A Physician-Lawyer-Artist Shares His Love for the Human Heart and Art
Dr. Paul Kolker, 82-years old, is a cardiothoracic surgeon, contemporary artist, and attorney based in New York City. His long and illustrious career began when he started school at Yeshiva College in 1954. After scoring in the top 1% of test-takers on the MCAT, he was accepted early to medical school and offered a scholarship by SUNY Downstate College of Medicine. He enrolled at SUNY Downstate without finishing his undergraduate degree and graduated cum laude in 1960.
After graduation, Dr. Kolker began his internship in surgery at Beth-Israel Hospital in Boston, working with the Harvard Surgical Service. Then, due to the Berlin Crisis in June of 1961, Dr. Kolker was drafted into the Air Force and commissioned as a Captain. After 3 weeks of training in Montgomery, Alabama, he served as the Chief of Air Force Clinics at the 3563 Air Force Hospital in Waco, Texas. His experiences in the Air Force were instrumental in shaping his understanding of socialized medicine and medical care in the armed forces.
After his military service, Dr. Kolker returned to a residency spot at Long Island Jewish Hospital in New York. He then completed his NIH fellowship at Harvard Medical School, where he worked on the Peter Bent Brigham Hospital transplant team. After further training at the Mayo Clinic and LIJ, Dr. Kolker helped to establish the heart center at St. Francis Hospital. Subsequently, he served as Chief of Cardiothoracic Surgery at North Shore Hospital, created an HMO with over 5,000 practitioners spanning Suffolk County, Nassau County, and Queens, earned a law degree from Hofstra University, and worked with a medical malpractice company.
All the while, he created art through sculpting, drawing, and utilizing innovative techniques. He is currently working on his 60th show in 17 years in New York City, which will open in late September.
I first spoke with Dr. Kolker when I found out about his diverse skillset, but I had the pleasure of speaking with him again for DWC.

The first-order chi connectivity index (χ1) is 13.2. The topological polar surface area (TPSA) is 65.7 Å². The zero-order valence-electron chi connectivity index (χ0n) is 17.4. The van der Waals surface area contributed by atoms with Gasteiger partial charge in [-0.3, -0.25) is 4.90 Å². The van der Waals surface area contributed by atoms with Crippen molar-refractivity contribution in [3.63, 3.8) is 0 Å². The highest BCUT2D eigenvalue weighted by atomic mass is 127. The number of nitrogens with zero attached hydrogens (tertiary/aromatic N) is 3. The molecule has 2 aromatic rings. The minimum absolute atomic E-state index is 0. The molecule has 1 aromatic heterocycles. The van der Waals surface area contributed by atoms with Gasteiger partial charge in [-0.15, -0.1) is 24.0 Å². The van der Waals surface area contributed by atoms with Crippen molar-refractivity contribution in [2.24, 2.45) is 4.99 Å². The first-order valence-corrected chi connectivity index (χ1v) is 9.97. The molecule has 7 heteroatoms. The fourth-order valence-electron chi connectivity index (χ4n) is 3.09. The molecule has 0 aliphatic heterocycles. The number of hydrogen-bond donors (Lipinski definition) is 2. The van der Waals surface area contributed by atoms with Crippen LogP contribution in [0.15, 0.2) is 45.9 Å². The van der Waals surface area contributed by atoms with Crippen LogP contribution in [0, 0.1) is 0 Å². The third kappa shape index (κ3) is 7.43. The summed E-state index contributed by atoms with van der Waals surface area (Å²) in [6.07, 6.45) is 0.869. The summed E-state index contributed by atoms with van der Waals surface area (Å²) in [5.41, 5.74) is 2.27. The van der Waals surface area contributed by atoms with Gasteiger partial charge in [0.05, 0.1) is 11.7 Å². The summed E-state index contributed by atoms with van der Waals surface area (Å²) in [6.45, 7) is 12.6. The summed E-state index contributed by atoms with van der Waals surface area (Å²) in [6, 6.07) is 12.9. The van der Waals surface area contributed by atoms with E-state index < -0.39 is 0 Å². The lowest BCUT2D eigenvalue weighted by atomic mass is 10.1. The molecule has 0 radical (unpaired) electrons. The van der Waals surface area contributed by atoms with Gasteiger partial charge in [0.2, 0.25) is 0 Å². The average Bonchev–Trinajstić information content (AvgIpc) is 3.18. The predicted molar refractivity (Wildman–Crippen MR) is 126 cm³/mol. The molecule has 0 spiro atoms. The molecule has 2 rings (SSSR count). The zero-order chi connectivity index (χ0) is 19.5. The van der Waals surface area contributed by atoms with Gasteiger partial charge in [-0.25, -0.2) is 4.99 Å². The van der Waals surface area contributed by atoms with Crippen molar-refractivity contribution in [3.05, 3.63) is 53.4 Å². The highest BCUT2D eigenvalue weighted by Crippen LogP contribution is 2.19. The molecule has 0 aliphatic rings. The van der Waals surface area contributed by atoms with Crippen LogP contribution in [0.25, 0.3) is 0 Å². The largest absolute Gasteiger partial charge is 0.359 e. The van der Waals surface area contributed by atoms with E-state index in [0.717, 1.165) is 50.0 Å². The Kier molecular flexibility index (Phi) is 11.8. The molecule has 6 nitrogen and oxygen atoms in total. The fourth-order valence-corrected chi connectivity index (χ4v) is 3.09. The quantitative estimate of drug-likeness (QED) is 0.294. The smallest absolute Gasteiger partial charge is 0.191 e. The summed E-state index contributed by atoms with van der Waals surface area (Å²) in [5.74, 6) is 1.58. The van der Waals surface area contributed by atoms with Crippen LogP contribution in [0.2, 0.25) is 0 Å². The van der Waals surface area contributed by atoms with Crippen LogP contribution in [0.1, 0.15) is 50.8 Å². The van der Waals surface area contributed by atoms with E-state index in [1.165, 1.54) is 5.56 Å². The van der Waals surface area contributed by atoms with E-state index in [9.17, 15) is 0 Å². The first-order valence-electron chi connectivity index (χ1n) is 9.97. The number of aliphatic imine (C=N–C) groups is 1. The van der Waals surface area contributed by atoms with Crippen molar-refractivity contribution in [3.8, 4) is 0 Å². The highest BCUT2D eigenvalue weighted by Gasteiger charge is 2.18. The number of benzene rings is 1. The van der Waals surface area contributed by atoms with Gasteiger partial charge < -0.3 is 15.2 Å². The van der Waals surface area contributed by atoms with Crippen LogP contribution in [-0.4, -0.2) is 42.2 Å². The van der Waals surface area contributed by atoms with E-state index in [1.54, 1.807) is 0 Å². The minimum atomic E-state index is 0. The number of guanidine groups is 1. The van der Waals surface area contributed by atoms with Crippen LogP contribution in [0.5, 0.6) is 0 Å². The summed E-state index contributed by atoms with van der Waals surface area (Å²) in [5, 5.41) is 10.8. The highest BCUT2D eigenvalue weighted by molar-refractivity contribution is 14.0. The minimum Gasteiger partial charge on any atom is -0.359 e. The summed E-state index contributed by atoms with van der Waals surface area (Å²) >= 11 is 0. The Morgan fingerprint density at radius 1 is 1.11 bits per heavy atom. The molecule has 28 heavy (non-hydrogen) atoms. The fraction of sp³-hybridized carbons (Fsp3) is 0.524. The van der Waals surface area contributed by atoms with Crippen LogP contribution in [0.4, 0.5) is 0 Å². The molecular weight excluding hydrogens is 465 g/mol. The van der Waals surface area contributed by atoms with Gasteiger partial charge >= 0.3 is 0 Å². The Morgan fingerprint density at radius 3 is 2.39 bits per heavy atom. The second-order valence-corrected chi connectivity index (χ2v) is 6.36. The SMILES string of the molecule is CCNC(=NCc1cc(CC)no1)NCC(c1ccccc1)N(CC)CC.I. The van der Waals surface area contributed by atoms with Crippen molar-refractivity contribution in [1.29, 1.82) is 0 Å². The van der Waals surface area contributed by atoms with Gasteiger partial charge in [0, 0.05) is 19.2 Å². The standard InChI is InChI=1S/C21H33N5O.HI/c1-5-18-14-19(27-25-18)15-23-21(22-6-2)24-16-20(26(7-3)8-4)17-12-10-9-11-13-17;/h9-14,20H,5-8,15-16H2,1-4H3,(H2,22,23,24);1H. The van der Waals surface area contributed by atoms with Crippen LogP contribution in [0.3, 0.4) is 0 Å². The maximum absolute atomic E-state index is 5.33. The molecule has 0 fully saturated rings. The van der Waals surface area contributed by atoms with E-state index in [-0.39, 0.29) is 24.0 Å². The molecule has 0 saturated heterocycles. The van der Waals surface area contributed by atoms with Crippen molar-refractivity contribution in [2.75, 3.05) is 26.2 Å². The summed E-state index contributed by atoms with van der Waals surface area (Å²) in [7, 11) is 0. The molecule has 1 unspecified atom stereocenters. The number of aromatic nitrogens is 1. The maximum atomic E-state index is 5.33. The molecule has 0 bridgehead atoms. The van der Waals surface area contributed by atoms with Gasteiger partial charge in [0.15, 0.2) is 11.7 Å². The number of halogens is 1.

Ryan: When did you begin to have an interest in producing art?
Dr. Kolker: After the age of 5, I knew I was not good with any musical instruments, so my after-school projects were focused in the studio arts. I became a very skilled draftsman with an almost photographic ability to draw. I began oil painting at age 10, but years later, my wife didn’t want my kids to breathe in the volatile compounds of oil paint, so I switched to acrylic paint. In high school, I was the head of the art newspaper. I was the art editor of the Yeshiva University Commentator and the Graduating Journal of Yeshiva College. In medical school, I did pro bono work as the class artist, drawing sketches for everybody’s research papers since you couldn’t take pictures on microscopes at that time.
Beyond this, my wife was interested in art and thus we had an artistic family. My children went to art camps, my daughter went to the liberal arts school Bennington College, and one of my sons was a pre-med art major before becoming a plastic surgeon.
Ryan: What prompted you to get a law degree?
Dr. Kolker: In 1986 I was appointed to be on some regional judiciary panels to serve as a physician advocate for medical malpractice. They felt that my background would be advanced if I went to law school, so I applied to Hofstra Law School in the spring of 1986 because it was conveniently close to me. I began classes in August of 1986 and I started learning legal writing, which was a new way to present my thoughts. I eventually learned legal research methods and took 2-3 years of courses with Professor John Ryan, the lead advisor in New York for healthcare reform.
Ryan: Have your physical abilities in art and surgery improved through your practice?
Dr. Kolker: When I was finishing my sophomore year in college, I knew I wanted medicine. Which came first: the chicken or the egg, the art or the medicine- for me I think it was the art. After all, I was an artist for the first 20 years of my life and suddenly I was becoming a doctor. What I learned and studied in the arts was this empathic drive that I was able to carry into my medical career. Ultimately, because I was a hands-on person, as artists are, I went into a hands-on specialty: cardiothoracic surgery.